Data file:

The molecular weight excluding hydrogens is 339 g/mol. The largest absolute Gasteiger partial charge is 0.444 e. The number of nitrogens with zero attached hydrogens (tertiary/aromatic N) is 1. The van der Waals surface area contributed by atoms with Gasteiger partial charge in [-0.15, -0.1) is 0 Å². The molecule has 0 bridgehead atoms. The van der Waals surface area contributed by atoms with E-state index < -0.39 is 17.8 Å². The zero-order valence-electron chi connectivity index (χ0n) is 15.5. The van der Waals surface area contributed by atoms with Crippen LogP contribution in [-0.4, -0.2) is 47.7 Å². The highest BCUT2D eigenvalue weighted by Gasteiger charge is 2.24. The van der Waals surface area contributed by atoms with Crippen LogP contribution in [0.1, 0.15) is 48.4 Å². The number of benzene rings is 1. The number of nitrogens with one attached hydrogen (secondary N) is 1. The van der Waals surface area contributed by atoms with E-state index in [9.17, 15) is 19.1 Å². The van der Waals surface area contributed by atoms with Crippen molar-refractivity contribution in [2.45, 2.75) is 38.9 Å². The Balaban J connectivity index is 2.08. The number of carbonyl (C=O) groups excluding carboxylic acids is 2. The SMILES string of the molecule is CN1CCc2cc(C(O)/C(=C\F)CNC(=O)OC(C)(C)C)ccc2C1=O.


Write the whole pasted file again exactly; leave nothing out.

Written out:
The molecular weight excluding hydrogens is 339 g/mol. The largest absolute Gasteiger partial charge is 0.444 e. The number of nitrogens with zero attached hydrogens (tertiary/aromatic N) is 1. The van der Waals surface area contributed by atoms with Gasteiger partial charge in [-0.15, -0.1) is 0 Å². The molecule has 0 bridgehead atoms. The van der Waals surface area contributed by atoms with E-state index < -0.39 is 17.8 Å². The zero-order valence-electron chi connectivity index (χ0n) is 15.5. The van der Waals surface area contributed by atoms with Crippen LogP contribution in [-0.4, -0.2) is 47.7 Å². The highest BCUT2D eigenvalue weighted by Gasteiger charge is 2.24. The van der Waals surface area contributed by atoms with Crippen LogP contribution in [0.1, 0.15) is 48.4 Å². The number of benzene rings is 1. The number of nitrogens with one attached hydrogen (secondary N) is 1. The van der Waals surface area contributed by atoms with E-state index in [9.17, 15) is 19.1 Å². The van der Waals surface area contributed by atoms with Crippen molar-refractivity contribution in [2.45, 2.75) is 38.9 Å². The Balaban J connectivity index is 2.08. The number of carbonyl (C=O) groups excluding carboxylic acids is 2. The SMILES string of the molecule is CN1CCc2cc(C(O)/C(=C\F)CNC(=O)OC(C)(C)C)ccc2C1=O.